Riding though Zion National Park, I found it hard to concentrate on the road. The vivid contrast between the red rock and the green trees made the whole place look like a living painting. There is so much beauty in the American west, and in the past week, I’ve been honored to see some of the most stunning places in the U.S., including the massive waterfalls in Twin Falls, Idaho and the breathtaking rock formations in Arches National Park.
Visiting such places on a motorcycle adds a whole new dimension to the adventure. Weather plays an important part in my journey. It’s been very hot so far on my trip. Yesterday it was 101 in Zion. To deal with it, I try to start my day very early and hydrate best I can. I have a water bladder tucked in my tank bag where I can drink from it while I ride. But sometimes the elements get to me. Traffic was stopped for an hour in Zion before the 1.1-mile-long tunnel and I had to sit there in the heat of the scorching sun and do nothing but wait. RVs that are 11.4” high or taller have to go through one at a time because they have to drive in the center of the two lanes. As a result, traffic was backed up in both directions for about half a mile. It was brutal and by the time I got through I felt sun burned and a little dizzy.
The Shoshone Bridge over Snake River Canyon in Twin Falls was my first main stop on my trip. It is right on the main highway, so it only takes a few minutes to wander down the stairs and take it all in, but oh my god, what a view!! It is 486 feet high and 1,500 feet across. I watched several people base jump off of it while I stood there watching in envy. It really looked like fun and reminded me of the time I did the bungee over the Ganga River in India.
Next, I went to Shoshone Falls. It is known as the Niagara Falls of the West for a good reason. It’s massive, at over 200 feet tall and 900 feet wide (depending on the water flow). I could have sat and watched the rainbows dance in the spray all day, but the road beckoned. The Twin Falls are only about another 5 minutes away. The flow over those falls wasn’t nearly as impressive.
From Twin Falls I rode about 300 miles to Arches National Park. I stayed the night in a little charming cabin in a RV Park and got an early start in the morning. There is a lot to see and many good hikes in Arches. The most famous of course is the one to the Arch itself. The trail is called delicate arch and is about 3 miles long. Take a lot of water and start early! It gets very hot there!
The brutal desert
I rode another 350 miles or so through the windy desert of Utah to Zion National Park. The ride was brutal and I hope I never have to do it again! I was getting blown around like sage brush in a wind storm. All that camping gear strapped on my bike doesn’t make me very aerodynamic. But the closer I got to Zion the more inviting the landscape became. I was never happier to see trees again! Trees, beautiful trees! Oh how I missed them, it had only been a couple of days, but they felt like long lost lovers to me.
I was extremely tired after my long ride and asked the universe for some guidance to help me find a good place to stay for the night. Five minutes later I saw a sign for Bauer’s Canyon RV Park. Well since Bauer is my last name, it was pretty clear to me, so I pulled in and set up camp for the night. The campground was full of international travelers. In fact, three French guys were camping right next to me. They had red wine! I can’t fit such luxuries on my motorcycle. The price I pay for adventure!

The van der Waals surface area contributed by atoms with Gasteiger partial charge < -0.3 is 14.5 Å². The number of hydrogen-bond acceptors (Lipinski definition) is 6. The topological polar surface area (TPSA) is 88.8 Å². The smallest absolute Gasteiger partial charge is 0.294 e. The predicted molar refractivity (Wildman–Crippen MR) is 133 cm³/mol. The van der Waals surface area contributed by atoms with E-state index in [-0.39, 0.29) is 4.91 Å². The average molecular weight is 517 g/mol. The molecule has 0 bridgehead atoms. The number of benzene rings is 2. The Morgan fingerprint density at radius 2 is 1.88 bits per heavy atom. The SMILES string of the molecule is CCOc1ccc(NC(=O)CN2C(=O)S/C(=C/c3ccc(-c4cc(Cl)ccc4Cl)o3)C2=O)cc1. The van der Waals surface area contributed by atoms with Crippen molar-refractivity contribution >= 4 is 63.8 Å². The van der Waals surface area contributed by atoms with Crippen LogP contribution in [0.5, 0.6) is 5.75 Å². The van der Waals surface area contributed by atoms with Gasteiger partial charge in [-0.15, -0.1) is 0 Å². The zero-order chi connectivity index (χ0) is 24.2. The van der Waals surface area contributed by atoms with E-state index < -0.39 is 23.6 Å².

Zion National Park
Zion was so amazing I had to create a new word to describe it…”Omafying.” Riding through the park felt like a spiritual experience, well at least until I got stuck in a traffic jam in the brutal heat. Then it was back to reality. The main thing to do is to take the canyon shuttle (you can’t drive or ride through) to all the various stops and hiking trails. I had every intention of hiking, but I was feeling dizzy from the 101-degree heat and the shuttles aren’t air-conditioned either. Zion National Park rescuers deal with nearly one incident a day, and they are mostly caused from dehydration, sun exposure and over exertion. I took a bunch of incredible photos and then headed to the lodge for some food and beverage. Unfortunately, the line was so long to the grill that I ended up just having beer and beef jerky for lunch.
After lunch, I looked for a nice place in the shade where I could meditate. I found my spot under a bridge away from the crowds. I meditated for quite some time and afterward decided to go for a swim in the refreshing waters rushing by. That’s when I realized I forgot my swimsuit. No problem, no one was around so I went skinny dipping instead! The water felt heavenly and cooled me right down.
I spent the afternoon wandering around the quaint little town of Springdale, just outside of Zion. It is a cute little tourist town with lots of great rock and gem shops and restaurants. I found a great little shop with meditation crystals and essential oils. I picked up some peppermint to help me clear my lungs from all the dust and a sandstone pendent to match the bracelet I bought in India. I had some great Tex-Mex food in the restaurant next door and then headed to a nearby park to watch the tubers float by. I rode back to Bauer’s campground right at dusk and marveled at the beautiful golden tones reflecting on the mountain peaks. It made feel happy to be alive.